4
| Crime |

Gabrielle Giffords and Tucson Through the Eyes of Bar Owner Bill Nugent

^
Keep New Times Free
I Support
  • Local
  • Community
  • Journalism
  • logo

Support the independent voice of Phoenix and help keep the future of New Times free.

Bill Nugent lives in the heart of Tucson  and has done so for the better part of his 65 years. His family has lived here since before the first battles of the Civil War. After his mother passed away in 2000, he took charge of The Shanty on 9th Street, a bar belonging to his family for decades that he describes as "the way taverns were viewed 200 years ago; as a community center of the village."

 

At The Shanty, Nugent has developed a unique perspective on Tucson while mixing toddies and slinging beer. He's rubbed elbows with journalists and elected officials. He's developed friendships with several of them, including with Congresswoman Gabrielle Giffords. As such, he's been especially heartened in the last few days, as he has watched the populace of Tucson  react to the tragic, mass-shooting last Saturday by coming together as a community instead of pointing the finger and lashing out.

Nugent told New Times that Tucson has been energized by the words of Giffords' husband, Mark Kelly. Blood drives were organized to support the victims wounded by Jared Loughner. Community food drives are even now working toward helping the less fortunate members of the community; a force of good inspired by a moment of evil.

"It's been interesting in a short amount of time that as shocked as people are, they have kept the focus on moving on in some way that is positive from this."

Not that it's been easy. Nugent, for example, says his emotions have shifted and changed greatly since he first heard about Saturday's shooting.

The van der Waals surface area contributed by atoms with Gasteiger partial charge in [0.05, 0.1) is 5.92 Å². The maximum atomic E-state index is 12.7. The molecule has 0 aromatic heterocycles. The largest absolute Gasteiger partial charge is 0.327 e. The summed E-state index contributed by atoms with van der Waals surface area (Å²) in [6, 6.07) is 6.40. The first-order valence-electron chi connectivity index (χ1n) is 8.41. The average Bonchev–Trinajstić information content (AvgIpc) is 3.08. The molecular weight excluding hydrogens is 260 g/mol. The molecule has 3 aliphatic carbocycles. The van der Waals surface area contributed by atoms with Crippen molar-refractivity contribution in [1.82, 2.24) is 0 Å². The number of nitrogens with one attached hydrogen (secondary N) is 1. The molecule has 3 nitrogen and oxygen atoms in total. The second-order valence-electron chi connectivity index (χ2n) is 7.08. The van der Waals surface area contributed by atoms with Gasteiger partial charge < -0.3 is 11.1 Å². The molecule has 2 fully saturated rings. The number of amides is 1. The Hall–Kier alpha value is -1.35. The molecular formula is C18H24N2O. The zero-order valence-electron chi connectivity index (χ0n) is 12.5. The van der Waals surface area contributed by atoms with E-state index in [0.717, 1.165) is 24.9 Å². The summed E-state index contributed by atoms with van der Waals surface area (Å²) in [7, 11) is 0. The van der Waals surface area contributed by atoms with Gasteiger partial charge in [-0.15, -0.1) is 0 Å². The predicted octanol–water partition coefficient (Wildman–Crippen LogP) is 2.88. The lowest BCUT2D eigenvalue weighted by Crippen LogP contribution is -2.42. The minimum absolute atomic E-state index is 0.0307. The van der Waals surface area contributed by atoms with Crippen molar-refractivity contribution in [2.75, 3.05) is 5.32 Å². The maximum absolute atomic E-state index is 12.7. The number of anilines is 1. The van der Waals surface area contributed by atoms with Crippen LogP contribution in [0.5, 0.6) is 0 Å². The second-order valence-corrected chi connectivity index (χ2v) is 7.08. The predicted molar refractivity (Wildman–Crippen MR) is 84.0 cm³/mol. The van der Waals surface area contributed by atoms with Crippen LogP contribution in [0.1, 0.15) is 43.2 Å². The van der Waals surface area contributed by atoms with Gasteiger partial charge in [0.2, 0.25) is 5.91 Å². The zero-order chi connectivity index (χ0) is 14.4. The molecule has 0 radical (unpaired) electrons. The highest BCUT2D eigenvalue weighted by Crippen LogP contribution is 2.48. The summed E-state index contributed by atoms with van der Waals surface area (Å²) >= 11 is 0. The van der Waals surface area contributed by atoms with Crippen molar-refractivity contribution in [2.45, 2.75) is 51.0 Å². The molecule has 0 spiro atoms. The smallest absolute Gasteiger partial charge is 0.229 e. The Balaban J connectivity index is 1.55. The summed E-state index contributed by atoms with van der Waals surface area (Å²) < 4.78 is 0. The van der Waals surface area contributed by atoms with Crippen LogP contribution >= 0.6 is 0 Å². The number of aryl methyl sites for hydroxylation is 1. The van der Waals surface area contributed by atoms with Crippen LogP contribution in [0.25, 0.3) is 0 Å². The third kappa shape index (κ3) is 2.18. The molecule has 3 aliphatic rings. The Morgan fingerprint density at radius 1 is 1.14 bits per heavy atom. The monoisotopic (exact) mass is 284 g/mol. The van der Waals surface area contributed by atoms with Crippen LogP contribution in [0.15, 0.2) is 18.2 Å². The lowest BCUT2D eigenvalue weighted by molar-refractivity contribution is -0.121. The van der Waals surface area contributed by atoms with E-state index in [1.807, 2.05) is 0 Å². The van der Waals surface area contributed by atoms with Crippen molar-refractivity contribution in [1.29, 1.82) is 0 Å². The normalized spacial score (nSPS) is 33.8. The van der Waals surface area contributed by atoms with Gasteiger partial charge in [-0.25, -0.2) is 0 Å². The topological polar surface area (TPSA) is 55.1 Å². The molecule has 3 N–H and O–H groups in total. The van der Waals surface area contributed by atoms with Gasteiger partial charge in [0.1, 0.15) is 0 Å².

"At first, I felt very frustrated that somehow the people who are moderate, the people who are trying to bring consensus to many issues in this world always seem to be a target," he said. "I think [Giffords] would say to me, 'This isn't who we are. We are better than this, and we will be better than this.'"

Ultimately what Nugent would like the rest of the country know about his town situated in southern Arizona is that it may be the site of a tragedy, but it is the home of a people focused on improving their state and themselves.

"The last month we've gotten such very negative publicity; it's hard to live in a state where public policy is unfair or unpassionate," he said. "Maybe [the tragedy] will open up the forum and allow us to find different answers than the ones we've been saddled with."

Keep Phoenix New Times Free... Since we started Phoenix New Times, it has been defined as the free, independent voice of Phoenix, and we would like to keep it that way. Offering our readers free access to incisive coverage of local news, food and culture. Producing stories on everything from political scandals to the hottest new bands, with gutsy reporting, stylish writing, and staffers who've won everything from the Society of Professional Journalists' Sigma Delta Chi feature-writing award to the Casey Medal for Meritorious Journalism. But with local journalism's existence under siege and advertising revenue setbacks having a larger impact, it is important now more than ever for us to rally support behind funding our local journalism. You can help by participating in our "I Support" membership program, allowing us to keep covering Phoenix with no paywalls.

We use cookies to collect and analyze information on site performance and usage, and to enhance and customize content and advertisements. By clicking 'X' or continuing to use the site, you agree to allow cookies to be placed. To find out more, visit our cookies policy and our privacy policy.

 

Join the New Times community and help support independent local journalism in Phoenix.

 

Join the New Times community and help support independent local journalism in Phoenix.